Monday, January 18, 2021

Mutant coronavirus may be responsible for super-spreader outbreak in remote Chile

Cold and windy wilderness region is experiencing an unusually contagious wave of infections, much higher than in the capital city.

Other News

Jumlah kematian Covid-19 melepasi angka 600

3,339 kes baru, 2,676 dilaporkan sembuh.

Death toll crosses 600 with 240 in ICU

3,339 new cases, 2,676 recoveries.

Polis rampas dadah bernilai RM201 juta di Johor

Ia merupakan rampasan dadah terbesar menerusi serbuan di tiga stor penyimpanan di sekitar bandar di Johor.

Law minister denies emergency proclamation politically motivated

Law minister Takiyuddin Hassan says Covid-19 is a matter of life or death while the election is only an issue of winning or losing.

Mangsa banjir di Sabah meningkat, Pahang, Sarawak beransur pulih

Setakat 8 pagi ini di Sabah, jumlah mangsa banjir meningkat kepada 176 orang berbanding 122 orang malam tadi.

A wilderness region with only 1% of Chile’s population is suffering nearly 20% of the country’s total new Covid-19 cases.

The Magallanes and Chilean Antarctica Region, at the southern tip of South America, has been experiencing an unusually contagious second wave of infections in recent weeks. Hospitals are nearing full occupancy in the hard-hit towns and Chilean health ministry officials say they have begun evacuating sick residents from the rugged and isolated region to the capital, Santiago.

Experts say this unusually high rate of infection suggests that an especially virulent mutation might be at work in the small towns dotted among the glaciers of Patagonia, which have seen cases of Covid-19 spike in September and October following a first wave earlier this year.

“Earlier this week, the number of people testing positive in Magallanes was the same as in the capital, except that Magallanes has the lowest population density in the country, 170,000 versus eight million in Santiago,” said Al Jazeera’s Lucia Newman, reporting from the Chilean capital, Santiago.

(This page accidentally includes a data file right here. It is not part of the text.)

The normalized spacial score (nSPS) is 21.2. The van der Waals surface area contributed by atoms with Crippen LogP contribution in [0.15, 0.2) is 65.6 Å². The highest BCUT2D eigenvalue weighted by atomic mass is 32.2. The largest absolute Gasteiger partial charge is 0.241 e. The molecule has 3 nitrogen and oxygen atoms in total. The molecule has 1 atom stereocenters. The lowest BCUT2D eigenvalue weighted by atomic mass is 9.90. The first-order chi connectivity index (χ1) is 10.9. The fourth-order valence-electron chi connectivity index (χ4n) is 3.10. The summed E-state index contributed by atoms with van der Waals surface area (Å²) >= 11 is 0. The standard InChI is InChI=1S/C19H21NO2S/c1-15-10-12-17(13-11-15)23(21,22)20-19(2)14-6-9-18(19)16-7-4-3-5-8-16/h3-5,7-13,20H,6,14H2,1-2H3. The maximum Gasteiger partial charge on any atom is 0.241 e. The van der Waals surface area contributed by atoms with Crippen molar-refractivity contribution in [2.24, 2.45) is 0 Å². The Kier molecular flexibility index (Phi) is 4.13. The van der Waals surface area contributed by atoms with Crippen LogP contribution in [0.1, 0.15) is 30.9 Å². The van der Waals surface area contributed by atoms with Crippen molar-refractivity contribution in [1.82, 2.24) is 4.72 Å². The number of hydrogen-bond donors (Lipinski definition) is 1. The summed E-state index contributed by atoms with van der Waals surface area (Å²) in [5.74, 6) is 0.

“Experts say there could be many reasons, including the weather, but they can’t rule out that a new strand of the virus is mainly to blame.”

Marcelo Navarrete of the University of Magallanes in regional capital Punta Arenas told Reuters that researchers had detected “structural changes” in the spikes on the distinctive, crown-shaped virus.

“The only thing we know to date is that this coincides in time and space with a second wave that is quite intense in the region,” he told Reuters. “Some variables such as cold and wind are associated with a higher rate of spread.”

Studies outside Chile have also indicated that the coronavirus can evolve as it adapts to its human hosts.

Scientists say the mutations may make the virus more contagious but do not necessarily make it more deadly, nor would they necessarily inhibit the effectiveness of a potential vaccine.

Follow us on Telegram for the latest updates: https://t.me/malaysianow

Subscribe to our newsletter

To be updated with all the latest news and analyses.

Related Articles

Covid-19 reaches the last continent

Research and military stations in Antarctica have gone to great lengths in recent months to keep the virus out.